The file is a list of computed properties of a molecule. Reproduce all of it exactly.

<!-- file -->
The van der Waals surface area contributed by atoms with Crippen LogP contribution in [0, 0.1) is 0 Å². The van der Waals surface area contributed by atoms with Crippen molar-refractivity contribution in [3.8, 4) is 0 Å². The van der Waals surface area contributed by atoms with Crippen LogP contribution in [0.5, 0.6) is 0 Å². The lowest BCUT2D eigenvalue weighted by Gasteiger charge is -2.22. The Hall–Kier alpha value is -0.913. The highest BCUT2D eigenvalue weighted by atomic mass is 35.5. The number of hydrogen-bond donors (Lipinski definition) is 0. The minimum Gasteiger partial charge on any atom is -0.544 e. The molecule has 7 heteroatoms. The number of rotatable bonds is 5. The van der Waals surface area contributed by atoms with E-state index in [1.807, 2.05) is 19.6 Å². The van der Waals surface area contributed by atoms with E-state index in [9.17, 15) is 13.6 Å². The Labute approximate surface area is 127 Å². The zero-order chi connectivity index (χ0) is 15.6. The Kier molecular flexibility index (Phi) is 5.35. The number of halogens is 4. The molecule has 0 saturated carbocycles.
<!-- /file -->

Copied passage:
The van der Waals surface area contributed by atoms with Crippen LogP contribution in [0, 0.1) is 0 Å². The van der Waals surface area contributed by atoms with Crippen molar-refractivity contribution in [3.8, 4) is 0 Å². The van der Waals surface area contributed by atoms with Crippen LogP contribution in [0.5, 0.6) is 0 Å². The lowest BCUT2D eigenvalue weighted by Gasteiger charge is -2.22. The Hall–Kier alpha value is -0.913. The highest BCUT2D eigenvalue weighted by atomic mass is 35.5. The number of hydrogen-bond donors (Lipinski definition) is 0. The minimum Gasteiger partial charge on any atom is -0.544 e. The molecule has 7 heteroatoms. The number of rotatable bonds is 5. The van der Waals surface area contributed by atoms with E-state index in [1.807, 2.05) is 19.6 Å². The van der Waals surface area contributed by atoms with E-state index in [9.17, 15) is 13.6 Å². The Labute approximate surface area is 127 Å². The zero-order chi connectivity index (χ0) is 15.6. The Kier molecular flexibility index (Phi) is 5.35. The number of halogens is 4. The molecule has 0 saturated carbocycles.